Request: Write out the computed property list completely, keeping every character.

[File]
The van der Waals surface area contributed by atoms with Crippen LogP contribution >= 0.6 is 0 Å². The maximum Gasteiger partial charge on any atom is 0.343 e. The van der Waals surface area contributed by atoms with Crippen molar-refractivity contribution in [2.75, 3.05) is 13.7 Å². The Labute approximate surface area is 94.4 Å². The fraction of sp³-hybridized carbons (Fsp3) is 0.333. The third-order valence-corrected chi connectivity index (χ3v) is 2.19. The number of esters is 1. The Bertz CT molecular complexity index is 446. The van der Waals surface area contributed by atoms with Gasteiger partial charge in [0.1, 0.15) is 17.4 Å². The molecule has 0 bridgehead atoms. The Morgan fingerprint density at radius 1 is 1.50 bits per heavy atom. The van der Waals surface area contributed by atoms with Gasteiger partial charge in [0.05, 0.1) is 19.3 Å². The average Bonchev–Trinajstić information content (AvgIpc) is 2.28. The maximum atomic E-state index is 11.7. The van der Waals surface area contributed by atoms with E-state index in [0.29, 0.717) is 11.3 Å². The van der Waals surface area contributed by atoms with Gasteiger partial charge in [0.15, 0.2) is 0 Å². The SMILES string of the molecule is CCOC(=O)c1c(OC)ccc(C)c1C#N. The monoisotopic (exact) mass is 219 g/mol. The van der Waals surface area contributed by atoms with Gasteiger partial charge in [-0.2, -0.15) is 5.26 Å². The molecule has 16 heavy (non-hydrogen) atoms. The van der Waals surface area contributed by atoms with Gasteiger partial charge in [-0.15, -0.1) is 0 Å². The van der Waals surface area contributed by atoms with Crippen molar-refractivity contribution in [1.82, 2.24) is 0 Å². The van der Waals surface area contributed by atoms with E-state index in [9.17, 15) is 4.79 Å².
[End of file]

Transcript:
The van der Waals surface area contributed by atoms with Crippen LogP contribution >= 0.6 is 0 Å². The maximum Gasteiger partial charge on any atom is 0.343 e. The van der Waals surface area contributed by atoms with Crippen molar-refractivity contribution in [2.75, 3.05) is 13.7 Å². The Labute approximate surface area is 94.4 Å². The fraction of sp³-hybridized carbons (Fsp3) is 0.333. The third-order valence-corrected chi connectivity index (χ3v) is 2.19. The number of esters is 1. The Bertz CT molecular complexity index is 446. The van der Waals surface area contributed by atoms with Gasteiger partial charge in [0.1, 0.15) is 17.4 Å². The molecule has 0 bridgehead atoms. The Morgan fingerprint density at radius 1 is 1.50 bits per heavy atom. The van der Waals surface area contributed by atoms with Gasteiger partial charge in [0.05, 0.1) is 19.3 Å². The average Bonchev–Trinajstić information content (AvgIpc) is 2.28. The maximum atomic E-state index is 11.7. The van der Waals surface area contributed by atoms with E-state index in [0.29, 0.717) is 11.3 Å². The van der Waals surface area contributed by atoms with Gasteiger partial charge in [0.15, 0.2) is 0 Å². The SMILES string of the molecule is CCOC(=O)c1c(OC)ccc(C)c1C#N. The monoisotopic (exact) mass is 219 g/mol. The van der Waals surface area contributed by atoms with Gasteiger partial charge in [-0.2, -0.15) is 5.26 Å². The molecule has 16 heavy (non-hydrogen) atoms. The van der Waals surface area contributed by atoms with Gasteiger partial charge in [-0.15, -0.1) is 0 Å². The van der Waals surface area contributed by atoms with Crippen molar-refractivity contribution in [1.82, 2.24) is 0 Å². The van der Waals surface area contributed by atoms with E-state index in [9.17, 15) is 4.79 Å².